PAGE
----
How to Troubleshoot Obsolete Knob and Tube Wiring

What is Knob and Tube Wiring?

Knob and tube (K&T) wiring was an early standardized method of electrical wiring used in buildings in the United States from about 1880 to the 1940s. It consisted of single insulated copper conductors run within wall cavities, passing through joist and stud drill-holes via protective porcelain insulating tubes, and supported on nailed-down porcelain knob insulators.

This old wiring system has largely been replaced due to inadequacies compared to modern wiring methods. However, some homes still contain functional knob and tube wiring. This can present safety issues and difficulties when remodeling or upgrading electrical systems. Understanding how to evaluate and troubleshoot knob and tube wiring is important for homeowners and electricians dealing with older homes.

Hazards and Limitations of Knob and Tube Wiring

There are several hazards and limitations associated with knob and tube wiring that make it obsolete compared to modern electrical systems:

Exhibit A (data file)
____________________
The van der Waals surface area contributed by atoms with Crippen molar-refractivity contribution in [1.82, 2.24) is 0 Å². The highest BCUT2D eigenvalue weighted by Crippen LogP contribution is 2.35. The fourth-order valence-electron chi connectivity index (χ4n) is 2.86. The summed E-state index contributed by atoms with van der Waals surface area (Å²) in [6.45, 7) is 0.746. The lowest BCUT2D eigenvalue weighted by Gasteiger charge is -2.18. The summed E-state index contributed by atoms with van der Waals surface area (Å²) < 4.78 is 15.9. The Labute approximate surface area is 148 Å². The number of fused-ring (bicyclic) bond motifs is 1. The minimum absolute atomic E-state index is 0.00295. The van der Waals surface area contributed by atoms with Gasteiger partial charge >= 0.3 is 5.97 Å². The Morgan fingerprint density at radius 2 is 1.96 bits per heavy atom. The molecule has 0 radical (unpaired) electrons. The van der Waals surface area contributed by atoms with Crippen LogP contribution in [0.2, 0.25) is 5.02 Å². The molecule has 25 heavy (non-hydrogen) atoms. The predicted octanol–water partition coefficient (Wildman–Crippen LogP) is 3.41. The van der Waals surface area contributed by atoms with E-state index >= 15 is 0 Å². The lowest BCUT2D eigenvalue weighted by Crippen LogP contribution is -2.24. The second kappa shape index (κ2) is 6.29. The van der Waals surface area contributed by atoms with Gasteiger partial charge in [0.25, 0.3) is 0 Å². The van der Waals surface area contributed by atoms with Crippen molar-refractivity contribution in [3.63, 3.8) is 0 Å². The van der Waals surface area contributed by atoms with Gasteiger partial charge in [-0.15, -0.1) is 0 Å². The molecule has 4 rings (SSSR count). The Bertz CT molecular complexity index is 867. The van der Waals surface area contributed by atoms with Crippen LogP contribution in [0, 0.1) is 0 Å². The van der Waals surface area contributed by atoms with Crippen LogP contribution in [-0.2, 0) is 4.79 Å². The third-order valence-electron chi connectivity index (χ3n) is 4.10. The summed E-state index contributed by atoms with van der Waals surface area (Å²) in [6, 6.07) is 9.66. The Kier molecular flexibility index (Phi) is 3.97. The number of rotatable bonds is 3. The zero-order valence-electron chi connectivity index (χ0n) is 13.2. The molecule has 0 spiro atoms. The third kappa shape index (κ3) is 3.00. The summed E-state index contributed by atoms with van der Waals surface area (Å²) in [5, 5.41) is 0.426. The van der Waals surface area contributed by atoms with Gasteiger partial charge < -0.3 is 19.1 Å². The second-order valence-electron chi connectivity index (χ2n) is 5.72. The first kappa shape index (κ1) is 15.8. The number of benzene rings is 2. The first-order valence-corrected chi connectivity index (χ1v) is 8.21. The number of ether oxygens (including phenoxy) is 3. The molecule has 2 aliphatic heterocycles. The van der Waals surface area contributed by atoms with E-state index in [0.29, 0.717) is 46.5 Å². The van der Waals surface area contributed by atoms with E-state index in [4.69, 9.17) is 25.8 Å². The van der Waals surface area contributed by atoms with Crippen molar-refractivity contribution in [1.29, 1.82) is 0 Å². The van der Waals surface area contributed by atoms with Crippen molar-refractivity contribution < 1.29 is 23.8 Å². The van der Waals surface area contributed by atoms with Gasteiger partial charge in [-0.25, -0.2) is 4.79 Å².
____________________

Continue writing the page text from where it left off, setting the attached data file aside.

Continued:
Evaluating and Troubleshooting Knob and Tube Wiring

When dealing with a home with knob and tube wiring, evaluation and troubleshooting is critical before undertaking any upgrades or changes. Key steps include:

Visual Inspection

Check Circuits and Fuses

Load Testing

Check Grounds

Consider Repairs vs. Replacement

Safe Approaches to Upgrading Electrical with Knob and Tube

When upgrading electrical service in a home with knob and tube wiring, extra care must be taken:

Never Overload Existing Circuits

Do Not Conceal Existing Wiring

Add New Circuits Properly

Replace Dangerous Wiring Before Covering

Hire a Licensed Electrician

Options for Replacing Knob and Tube Wiring

Full Rewiring

Partial Rewiring


Capping and Abandoning

Replacing obsolete knob and tube wiring requires evaluating the existing system, addressing any hazards, and often rewiring all or part of the home to create a safer, more robust electrical system. Hiring a professional electrician is highly recommended. With the right approach, the risks of knob and tube wiring can be successfully eliminated.